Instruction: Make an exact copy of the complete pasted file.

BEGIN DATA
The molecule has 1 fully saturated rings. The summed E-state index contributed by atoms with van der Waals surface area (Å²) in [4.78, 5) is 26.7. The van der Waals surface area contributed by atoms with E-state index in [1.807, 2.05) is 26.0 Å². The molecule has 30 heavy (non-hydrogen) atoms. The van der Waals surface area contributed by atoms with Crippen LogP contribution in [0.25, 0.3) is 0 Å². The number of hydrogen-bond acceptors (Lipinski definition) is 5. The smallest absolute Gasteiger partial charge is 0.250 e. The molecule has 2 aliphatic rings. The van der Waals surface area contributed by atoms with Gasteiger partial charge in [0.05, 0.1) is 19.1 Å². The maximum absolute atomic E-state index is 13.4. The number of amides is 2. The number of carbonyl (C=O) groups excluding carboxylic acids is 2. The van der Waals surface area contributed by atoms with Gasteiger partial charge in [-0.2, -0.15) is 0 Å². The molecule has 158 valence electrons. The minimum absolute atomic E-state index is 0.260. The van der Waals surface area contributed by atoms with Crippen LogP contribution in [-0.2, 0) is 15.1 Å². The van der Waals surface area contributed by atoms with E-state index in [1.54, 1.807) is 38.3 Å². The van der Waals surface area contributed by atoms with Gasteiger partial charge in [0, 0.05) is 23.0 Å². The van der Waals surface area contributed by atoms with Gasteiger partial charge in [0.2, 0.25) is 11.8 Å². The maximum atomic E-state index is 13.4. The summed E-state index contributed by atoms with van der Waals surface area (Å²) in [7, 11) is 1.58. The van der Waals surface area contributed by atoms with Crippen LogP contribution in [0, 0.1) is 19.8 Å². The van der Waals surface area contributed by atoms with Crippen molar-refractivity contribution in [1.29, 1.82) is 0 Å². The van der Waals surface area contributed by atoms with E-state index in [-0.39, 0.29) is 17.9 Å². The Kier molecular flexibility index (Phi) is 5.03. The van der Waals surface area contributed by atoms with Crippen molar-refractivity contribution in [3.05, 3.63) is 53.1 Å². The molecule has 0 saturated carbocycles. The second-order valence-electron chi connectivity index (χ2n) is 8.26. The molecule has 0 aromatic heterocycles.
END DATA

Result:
The molecule has 1 fully saturated rings. The summed E-state index contributed by atoms with van der Waals surface area (Å²) in [4.78, 5) is 26.7. The van der Waals surface area contributed by atoms with E-state index in [1.807, 2.05) is 26.0 Å². The molecule has 30 heavy (non-hydrogen) atoms. The van der Waals surface area contributed by atoms with Crippen LogP contribution in [0.25, 0.3) is 0 Å². The number of hydrogen-bond acceptors (Lipinski definition) is 5. The smallest absolute Gasteiger partial charge is 0.250 e. The molecule has 2 aliphatic rings. The van der Waals surface area contributed by atoms with Gasteiger partial charge in [0.05, 0.1) is 19.1 Å². The maximum absolute atomic E-state index is 13.4. The number of amides is 2. The number of carbonyl (C=O) groups excluding carboxylic acids is 2. The van der Waals surface area contributed by atoms with Gasteiger partial charge in [-0.2, -0.15) is 0 Å². The molecule has 158 valence electrons. The minimum absolute atomic E-state index is 0.260. The van der Waals surface area contributed by atoms with Crippen LogP contribution in [-0.2, 0) is 15.1 Å². The van der Waals surface area contributed by atoms with E-state index in [1.54, 1.807) is 38.3 Å². The van der Waals surface area contributed by atoms with Gasteiger partial charge in [0, 0.05) is 23.0 Å². The van der Waals surface area contributed by atoms with Gasteiger partial charge in [0.2, 0.25) is 11.8 Å². The maximum atomic E-state index is 13.4. The summed E-state index contributed by atoms with van der Waals surface area (Å²) in [7, 11) is 1.58. The van der Waals surface area contributed by atoms with Crippen LogP contribution in [0, 0.1) is 19.8 Å². The van der Waals surface area contributed by atoms with Crippen molar-refractivity contribution in [1.29, 1.82) is 0 Å². The van der Waals surface area contributed by atoms with E-state index in [-0.39, 0.29) is 17.9 Å². The Kier molecular flexibility index (Phi) is 5.03. The van der Waals surface area contributed by atoms with Crippen molar-refractivity contribution in [3.05, 3.63) is 53.1 Å². The molecule has 0 saturated carbocycles. The second-order valence-electron chi connectivity index (χ2n) is 8.26. The molecule has 0 aromatic heterocycles.